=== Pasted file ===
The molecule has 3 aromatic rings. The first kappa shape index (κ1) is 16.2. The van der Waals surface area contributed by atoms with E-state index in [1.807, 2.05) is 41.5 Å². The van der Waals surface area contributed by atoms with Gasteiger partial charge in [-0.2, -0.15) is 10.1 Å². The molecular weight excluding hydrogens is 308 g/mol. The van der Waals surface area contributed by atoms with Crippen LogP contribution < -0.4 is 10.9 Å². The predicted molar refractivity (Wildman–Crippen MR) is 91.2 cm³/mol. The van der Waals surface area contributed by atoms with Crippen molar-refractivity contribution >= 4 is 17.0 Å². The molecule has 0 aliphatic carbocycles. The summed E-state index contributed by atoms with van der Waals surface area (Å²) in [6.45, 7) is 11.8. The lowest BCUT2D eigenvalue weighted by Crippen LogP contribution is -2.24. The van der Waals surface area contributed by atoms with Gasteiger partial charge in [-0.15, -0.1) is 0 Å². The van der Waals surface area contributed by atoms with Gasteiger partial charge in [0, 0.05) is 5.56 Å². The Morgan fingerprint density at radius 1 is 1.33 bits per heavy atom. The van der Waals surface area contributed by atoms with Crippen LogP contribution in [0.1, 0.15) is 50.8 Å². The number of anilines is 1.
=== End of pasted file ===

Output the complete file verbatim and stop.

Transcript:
The molecule has 3 aromatic rings. The first kappa shape index (κ1) is 16.2. The van der Waals surface area contributed by atoms with E-state index in [1.807, 2.05) is 41.5 Å². The van der Waals surface area contributed by atoms with Gasteiger partial charge in [-0.2, -0.15) is 10.1 Å². The molecular weight excluding hydrogens is 308 g/mol. The van der Waals surface area contributed by atoms with Crippen LogP contribution < -0.4 is 10.9 Å². The predicted molar refractivity (Wildman–Crippen MR) is 91.2 cm³/mol. The van der Waals surface area contributed by atoms with Crippen molar-refractivity contribution >= 4 is 17.0 Å². The molecule has 0 aliphatic carbocycles. The summed E-state index contributed by atoms with van der Waals surface area (Å²) in [6.45, 7) is 11.8. The lowest BCUT2D eigenvalue weighted by Crippen LogP contribution is -2.24. The van der Waals surface area contributed by atoms with Gasteiger partial charge in [-0.15, -0.1) is 0 Å². The van der Waals surface area contributed by atoms with Gasteiger partial charge in [0, 0.05) is 5.56 Å². The Morgan fingerprint density at radius 1 is 1.33 bits per heavy atom. The van der Waals surface area contributed by atoms with Crippen LogP contribution in [0.1, 0.15) is 50.8 Å². The number of anilines is 1.